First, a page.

2016-12-07 / Local News

Aspiring politician inspired by philanthropy-minded aunt to help others

MEET DAVID SPECTOR…
By JAYNE JACOVA FELD Voice staff

FAMILY: Mom Joanne, Father Allen

SYNAGOGUE: Temple Emanuel

FAVORITE SPORT: Watching all Philadelphia teams, especially the Flyers

FAVORITE MUSIC: Rolling Stones, Bruce Springsteen, and Led Zeppelin

HOBBY: Travel

As a child, Bellmawr resident David Spector learned about tikkun olam (repairing the world) from his Aunt Helen Spiegel. The glue that held the family together, this family matriarch encouraged young David and other relatives to participate in the many fundraising causes, volunteer endeavors and Jewish traditions dear to her heart.

Raised Catholic in a blended family, Spector, 28, associated her desire to improve the world to her Jewish faith. He also strongly identified with her activism. And now, like his beloved aunt, much in his life’s work revolves around community involvement and, since converting in his early 20s, Jewish causes. Putting his own imprint on tikkun olam, Spector’s desire to improve people’s lives has led him on a path of government work and elected office.

“I have always had a passion for trying to help people,” explained the up-and-coming politician, who, judging from his Facebook feed, is a ubiquitous presence at community events, including a recent veterans’ career fair and service day at Camden’s Cathedral Kitchen. “I enjoy helping people find solutions to problems.”

In fact, his real job as the director of government and public affairs at the Law Offices of Lynda L. Hinkle often lands him where he would go as a volunteer anyway. The main thrust of his work at the firm, Spector explained, is to connect people to public and private leaders and the resources that they need. He previously worked as communication coordinator for the District Legislative Office of Sen. Fred Madden, Assemblyman Paul Moriarty and Assemblywoman Gabriela Mosquera.

Currently finishing out a term as a councilman in Bellmawr, his involvement in charitable, social and community causes are numerous, spanning the Ronald McDonald House, Cathedral Kitchen, the Bellmawr Lions Club, Big Brothers Big Sisters, the Volunteer Center of South Jersey, the Gloucester County Animal Shelter, Bellmawr’s Planning Board and the Bellmawr Democratic Club.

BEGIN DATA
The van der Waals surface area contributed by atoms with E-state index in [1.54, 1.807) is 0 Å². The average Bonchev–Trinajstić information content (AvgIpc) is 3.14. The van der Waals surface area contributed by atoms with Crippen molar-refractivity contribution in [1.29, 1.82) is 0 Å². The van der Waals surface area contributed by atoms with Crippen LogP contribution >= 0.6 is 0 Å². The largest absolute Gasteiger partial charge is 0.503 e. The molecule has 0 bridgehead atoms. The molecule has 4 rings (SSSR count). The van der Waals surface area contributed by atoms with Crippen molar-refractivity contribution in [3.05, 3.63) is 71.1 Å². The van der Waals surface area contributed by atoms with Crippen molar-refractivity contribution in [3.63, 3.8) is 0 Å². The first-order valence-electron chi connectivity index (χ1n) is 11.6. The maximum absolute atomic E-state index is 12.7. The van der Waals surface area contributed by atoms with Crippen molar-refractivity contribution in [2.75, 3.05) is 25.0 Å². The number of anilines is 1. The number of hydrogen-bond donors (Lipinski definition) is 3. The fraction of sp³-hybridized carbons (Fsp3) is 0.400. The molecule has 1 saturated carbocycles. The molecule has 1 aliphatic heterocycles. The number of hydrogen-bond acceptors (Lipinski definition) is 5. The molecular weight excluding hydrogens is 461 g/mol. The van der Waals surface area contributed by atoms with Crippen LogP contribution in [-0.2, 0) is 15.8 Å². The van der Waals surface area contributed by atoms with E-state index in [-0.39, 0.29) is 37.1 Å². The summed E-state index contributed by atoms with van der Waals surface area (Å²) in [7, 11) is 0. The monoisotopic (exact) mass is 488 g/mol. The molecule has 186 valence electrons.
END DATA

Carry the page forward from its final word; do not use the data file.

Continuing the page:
On the Jewish front, he has been involved with Jewish Family and Children’s Service (JFCS) as a mentor, and was recently appointed to the Jewish Community Relations Council Board. Somehow he also finds time to pursue a master’s degree in public policy and administration at Rutgers University in Camden, where he also obtained his bachelor’s degree in political science and started the college’s Democrat Club.

Karin Elkis, a consultant/lobbyist who was previously a senior political advisor serving three U.S. senators, said she had known Spector for several years from his work in and around government when she ran into him at a Jewish Federation board meeting he attended some five years ago.

“I was surprised to see him in the room,” said Elkis, who is on Jewish Federation’s Board of Directors. “He presented to the board about mentoring a young man with special needs and told a powerful story. I was so impressed.”

Although involved in the Jewish community through his aunt and father, Spector explained that, because he was not raised in the community, he went to the meeting to introduce himself and offer to become more involved. As a result, Spector was recruited to attend the first Federation Leadership Institute (FLI), a training course run by Jewish Federation for upand coming leaders. It led to his recent appointment on the JCRC board.

“Advocating for Israel and different causes the community can get behind is right up my alley,” he said. “I hope to help in that regard.”

Although his term as a Bellmawr councilman will end in January as a result of an election defeat in a recent primary vote, Spector said he is not deterred from running for elected office again in the near future and working his way up the ranks to state or federal government.

“I think it can happen,” he said. “I just need to keep working hard because, obviously, things don’t happen overnight.” 

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